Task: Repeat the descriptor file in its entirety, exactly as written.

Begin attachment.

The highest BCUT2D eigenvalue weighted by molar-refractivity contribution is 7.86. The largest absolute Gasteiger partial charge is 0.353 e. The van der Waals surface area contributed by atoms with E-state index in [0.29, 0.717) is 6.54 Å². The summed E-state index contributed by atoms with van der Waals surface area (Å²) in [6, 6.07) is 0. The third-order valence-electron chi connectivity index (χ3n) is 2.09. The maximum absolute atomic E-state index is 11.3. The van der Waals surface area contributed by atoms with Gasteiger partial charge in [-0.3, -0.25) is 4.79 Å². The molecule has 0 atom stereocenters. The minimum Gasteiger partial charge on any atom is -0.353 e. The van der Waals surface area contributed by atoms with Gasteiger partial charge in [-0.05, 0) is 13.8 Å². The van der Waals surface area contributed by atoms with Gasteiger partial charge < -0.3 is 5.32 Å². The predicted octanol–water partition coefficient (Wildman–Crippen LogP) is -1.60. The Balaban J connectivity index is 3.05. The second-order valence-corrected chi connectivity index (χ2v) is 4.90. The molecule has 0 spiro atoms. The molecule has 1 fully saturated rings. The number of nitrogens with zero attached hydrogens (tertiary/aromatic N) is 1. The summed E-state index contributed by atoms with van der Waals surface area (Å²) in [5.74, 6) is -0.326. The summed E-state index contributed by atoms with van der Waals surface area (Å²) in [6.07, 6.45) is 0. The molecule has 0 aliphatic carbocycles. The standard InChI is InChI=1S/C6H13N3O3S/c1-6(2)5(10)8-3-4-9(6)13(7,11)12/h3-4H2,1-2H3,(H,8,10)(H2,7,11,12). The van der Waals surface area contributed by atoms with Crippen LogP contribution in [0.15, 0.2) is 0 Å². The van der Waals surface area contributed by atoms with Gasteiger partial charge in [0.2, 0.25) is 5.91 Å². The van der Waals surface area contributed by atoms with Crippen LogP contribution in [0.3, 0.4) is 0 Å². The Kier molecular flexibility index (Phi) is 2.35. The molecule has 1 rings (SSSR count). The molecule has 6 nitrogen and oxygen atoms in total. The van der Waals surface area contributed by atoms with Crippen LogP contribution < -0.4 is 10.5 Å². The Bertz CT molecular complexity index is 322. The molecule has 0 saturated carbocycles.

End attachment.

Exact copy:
The highest BCUT2D eigenvalue weighted by molar-refractivity contribution is 7.86. The largest absolute Gasteiger partial charge is 0.353 e. The van der Waals surface area contributed by atoms with E-state index in [0.29, 0.717) is 6.54 Å². The summed E-state index contributed by atoms with van der Waals surface area (Å²) in [6, 6.07) is 0. The third-order valence-electron chi connectivity index (χ3n) is 2.09. The maximum absolute atomic E-state index is 11.3. The van der Waals surface area contributed by atoms with Gasteiger partial charge in [-0.3, -0.25) is 4.79 Å². The molecule has 0 atom stereocenters. The minimum Gasteiger partial charge on any atom is -0.353 e. The van der Waals surface area contributed by atoms with Gasteiger partial charge in [-0.05, 0) is 13.8 Å². The van der Waals surface area contributed by atoms with Gasteiger partial charge < -0.3 is 5.32 Å². The predicted octanol–water partition coefficient (Wildman–Crippen LogP) is -1.60. The Balaban J connectivity index is 3.05. The second-order valence-corrected chi connectivity index (χ2v) is 4.90. The molecule has 0 spiro atoms. The molecule has 1 fully saturated rings. The number of nitrogens with zero attached hydrogens (tertiary/aromatic N) is 1. The summed E-state index contributed by atoms with van der Waals surface area (Å²) in [5.74, 6) is -0.326. The summed E-state index contributed by atoms with van der Waals surface area (Å²) in [6.07, 6.45) is 0. The molecule has 0 aliphatic carbocycles. The standard InChI is InChI=1S/C6H13N3O3S/c1-6(2)5(10)8-3-4-9(6)13(7,11)12/h3-4H2,1-2H3,(H,8,10)(H2,7,11,12). The van der Waals surface area contributed by atoms with Crippen LogP contribution in [0.15, 0.2) is 0 Å². The van der Waals surface area contributed by atoms with Gasteiger partial charge in [0.2, 0.25) is 5.91 Å². The van der Waals surface area contributed by atoms with Crippen LogP contribution in [0.3, 0.4) is 0 Å². The Kier molecular flexibility index (Phi) is 2.35. The molecule has 1 rings (SSSR count). The molecule has 6 nitrogen and oxygen atoms in total. The van der Waals surface area contributed by atoms with Crippen LogP contribution < -0.4 is 10.5 Å². The Bertz CT molecular complexity index is 322. The molecule has 0 saturated carbocycles.